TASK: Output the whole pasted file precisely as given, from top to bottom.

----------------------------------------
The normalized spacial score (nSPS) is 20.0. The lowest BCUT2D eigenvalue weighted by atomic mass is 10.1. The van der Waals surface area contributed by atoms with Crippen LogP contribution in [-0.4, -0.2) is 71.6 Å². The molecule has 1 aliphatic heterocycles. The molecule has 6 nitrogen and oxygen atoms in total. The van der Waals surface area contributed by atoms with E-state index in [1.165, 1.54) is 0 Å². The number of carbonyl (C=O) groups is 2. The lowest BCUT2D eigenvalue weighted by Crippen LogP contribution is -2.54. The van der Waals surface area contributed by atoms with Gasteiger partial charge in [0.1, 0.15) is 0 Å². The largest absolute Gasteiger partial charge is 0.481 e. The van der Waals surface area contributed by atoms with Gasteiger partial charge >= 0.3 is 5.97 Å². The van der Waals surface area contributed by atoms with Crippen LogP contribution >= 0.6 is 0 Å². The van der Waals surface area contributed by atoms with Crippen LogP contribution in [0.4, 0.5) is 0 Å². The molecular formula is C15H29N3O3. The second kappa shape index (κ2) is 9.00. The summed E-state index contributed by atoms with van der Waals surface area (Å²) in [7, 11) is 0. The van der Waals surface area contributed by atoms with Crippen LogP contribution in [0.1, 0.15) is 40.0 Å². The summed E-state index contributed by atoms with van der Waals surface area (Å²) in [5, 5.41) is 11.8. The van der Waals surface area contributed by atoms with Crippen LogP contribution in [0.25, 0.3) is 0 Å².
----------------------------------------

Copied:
The normalized spacial score (nSPS) is 20.0. The lowest BCUT2D eigenvalue weighted by atomic mass is 10.1. The van der Waals surface area contributed by atoms with Crippen LogP contribution in [-0.4, -0.2) is 71.6 Å². The molecule has 1 aliphatic heterocycles. The molecule has 6 nitrogen and oxygen atoms in total. The van der Waals surface area contributed by atoms with E-state index in [1.165, 1.54) is 0 Å². The number of carbonyl (C=O) groups is 2. The lowest BCUT2D eigenvalue weighted by Crippen LogP contribution is -2.54. The van der Waals surface area contributed by atoms with Gasteiger partial charge in [0.1, 0.15) is 0 Å². The largest absolute Gasteiger partial charge is 0.481 e. The van der Waals surface area contributed by atoms with Gasteiger partial charge >= 0.3 is 5.97 Å². The van der Waals surface area contributed by atoms with Crippen LogP contribution >= 0.6 is 0 Å². The van der Waals surface area contributed by atoms with Crippen LogP contribution in [0.4, 0.5) is 0 Å². The molecular formula is C15H29N3O3. The second kappa shape index (κ2) is 9.00. The summed E-state index contributed by atoms with van der Waals surface area (Å²) in [7, 11) is 0. The van der Waals surface area contributed by atoms with Crippen LogP contribution in [0.1, 0.15) is 40.0 Å². The summed E-state index contributed by atoms with van der Waals surface area (Å²) in [5, 5.41) is 11.8. The van der Waals surface area contributed by atoms with Crippen LogP contribution in [0.25, 0.3) is 0 Å².